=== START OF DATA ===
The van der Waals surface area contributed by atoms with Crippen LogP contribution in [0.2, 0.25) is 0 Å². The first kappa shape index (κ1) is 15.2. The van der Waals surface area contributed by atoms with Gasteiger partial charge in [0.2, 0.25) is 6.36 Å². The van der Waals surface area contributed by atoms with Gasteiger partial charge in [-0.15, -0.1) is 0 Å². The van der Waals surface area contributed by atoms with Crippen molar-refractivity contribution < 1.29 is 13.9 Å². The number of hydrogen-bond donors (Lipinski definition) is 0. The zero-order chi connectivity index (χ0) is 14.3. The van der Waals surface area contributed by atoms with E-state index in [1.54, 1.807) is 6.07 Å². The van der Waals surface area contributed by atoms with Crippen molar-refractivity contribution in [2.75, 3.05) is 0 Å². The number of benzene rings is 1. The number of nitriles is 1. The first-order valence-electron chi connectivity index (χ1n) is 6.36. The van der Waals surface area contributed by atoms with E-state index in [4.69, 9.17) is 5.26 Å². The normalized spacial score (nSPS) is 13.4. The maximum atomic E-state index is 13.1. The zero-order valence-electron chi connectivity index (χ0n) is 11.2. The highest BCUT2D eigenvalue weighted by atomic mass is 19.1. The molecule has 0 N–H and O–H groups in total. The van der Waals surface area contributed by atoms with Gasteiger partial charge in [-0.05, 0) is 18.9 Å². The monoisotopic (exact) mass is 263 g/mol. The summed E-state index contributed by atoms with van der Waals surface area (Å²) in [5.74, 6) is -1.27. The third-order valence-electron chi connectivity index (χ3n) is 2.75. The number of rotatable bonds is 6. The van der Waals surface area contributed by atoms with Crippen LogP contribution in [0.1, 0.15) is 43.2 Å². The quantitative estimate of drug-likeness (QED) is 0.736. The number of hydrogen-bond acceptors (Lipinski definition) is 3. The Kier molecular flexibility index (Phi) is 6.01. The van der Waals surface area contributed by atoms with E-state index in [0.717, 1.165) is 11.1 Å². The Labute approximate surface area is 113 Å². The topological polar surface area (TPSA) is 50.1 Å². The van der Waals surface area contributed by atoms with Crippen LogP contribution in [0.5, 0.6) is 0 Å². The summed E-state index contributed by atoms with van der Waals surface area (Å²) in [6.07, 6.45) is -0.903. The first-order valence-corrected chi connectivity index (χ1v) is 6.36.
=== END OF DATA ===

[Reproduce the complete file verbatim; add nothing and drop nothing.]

The van der Waals surface area contributed by atoms with Crippen LogP contribution in [0.2, 0.25) is 0 Å². The first kappa shape index (κ1) is 15.2. The van der Waals surface area contributed by atoms with Gasteiger partial charge in [0.2, 0.25) is 6.36 Å². The van der Waals surface area contributed by atoms with Gasteiger partial charge in [-0.15, -0.1) is 0 Å². The van der Waals surface area contributed by atoms with Crippen molar-refractivity contribution < 1.29 is 13.9 Å². The number of hydrogen-bond donors (Lipinski definition) is 0. The zero-order chi connectivity index (χ0) is 14.3. The van der Waals surface area contributed by atoms with E-state index in [1.54, 1.807) is 6.07 Å². The van der Waals surface area contributed by atoms with Crippen molar-refractivity contribution in [2.75, 3.05) is 0 Å². The number of benzene rings is 1. The number of nitriles is 1. The first-order valence-electron chi connectivity index (χ1n) is 6.36. The van der Waals surface area contributed by atoms with E-state index in [4.69, 9.17) is 5.26 Å². The normalized spacial score (nSPS) is 13.4. The maximum atomic E-state index is 13.1. The zero-order valence-electron chi connectivity index (χ0n) is 11.2. The highest BCUT2D eigenvalue weighted by atomic mass is 19.1. The molecule has 0 N–H and O–H groups in total. The van der Waals surface area contributed by atoms with Gasteiger partial charge in [-0.05, 0) is 18.9 Å². The monoisotopic (exact) mass is 263 g/mol. The summed E-state index contributed by atoms with van der Waals surface area (Å²) in [5.74, 6) is -1.27. The third-order valence-electron chi connectivity index (χ3n) is 2.75. The number of rotatable bonds is 6. The van der Waals surface area contributed by atoms with Crippen LogP contribution in [0.1, 0.15) is 43.2 Å². The quantitative estimate of drug-likeness (QED) is 0.736. The number of hydrogen-bond acceptors (Lipinski definition) is 3. The Kier molecular flexibility index (Phi) is 6.01. The van der Waals surface area contributed by atoms with E-state index in [0.717, 1.165) is 11.1 Å². The Labute approximate surface area is 113 Å². The topological polar surface area (TPSA) is 50.1 Å². The van der Waals surface area contributed by atoms with Crippen LogP contribution in [0.5, 0.6) is 0 Å². The summed E-state index contributed by atoms with van der Waals surface area (Å²) in [6.07, 6.45) is -0.903. The first-order valence-corrected chi connectivity index (χ1v) is 6.36.